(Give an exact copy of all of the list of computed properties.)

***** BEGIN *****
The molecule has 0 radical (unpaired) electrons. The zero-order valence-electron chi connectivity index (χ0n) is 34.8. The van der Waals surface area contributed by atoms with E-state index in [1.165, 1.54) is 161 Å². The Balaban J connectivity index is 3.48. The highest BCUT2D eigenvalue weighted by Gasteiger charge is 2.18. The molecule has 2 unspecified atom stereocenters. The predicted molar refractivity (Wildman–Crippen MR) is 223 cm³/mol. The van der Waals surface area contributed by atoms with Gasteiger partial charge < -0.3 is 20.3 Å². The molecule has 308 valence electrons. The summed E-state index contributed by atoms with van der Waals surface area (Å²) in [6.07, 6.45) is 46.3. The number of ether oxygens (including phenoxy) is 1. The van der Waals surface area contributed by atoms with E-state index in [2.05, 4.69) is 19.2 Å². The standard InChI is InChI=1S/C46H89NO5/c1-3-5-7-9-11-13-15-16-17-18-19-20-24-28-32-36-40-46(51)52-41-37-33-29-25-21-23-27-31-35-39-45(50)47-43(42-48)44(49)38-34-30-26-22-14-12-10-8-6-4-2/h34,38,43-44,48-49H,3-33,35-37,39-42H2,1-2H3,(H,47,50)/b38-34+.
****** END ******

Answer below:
The molecule has 0 radical (unpaired) electrons. The zero-order valence-electron chi connectivity index (χ0n) is 34.8. The van der Waals surface area contributed by atoms with E-state index in [1.165, 1.54) is 161 Å². The Balaban J connectivity index is 3.48. The highest BCUT2D eigenvalue weighted by Gasteiger charge is 2.18. The molecule has 2 unspecified atom stereocenters. The predicted molar refractivity (Wildman–Crippen MR) is 223 cm³/mol. The van der Waals surface area contributed by atoms with Gasteiger partial charge < -0.3 is 20.3 Å². The molecule has 308 valence electrons. The summed E-state index contributed by atoms with van der Waals surface area (Å²) in [6.07, 6.45) is 46.3. The number of ether oxygens (including phenoxy) is 1. The van der Waals surface area contributed by atoms with E-state index in [2.05, 4.69) is 19.2 Å². The standard InChI is InChI=1S/C46H89NO5/c1-3-5-7-9-11-13-15-16-17-18-19-20-24-28-32-36-40-46(51)52-41-37-33-29-25-21-23-27-31-35-39-45(50)47-43(42-48)44(49)38-34-30-26-22-14-12-10-8-6-4-2/h34,38,43-44,48-49H,3-33,35-37,39-42H2,1-2H3,(H,47,50)/b38-34+.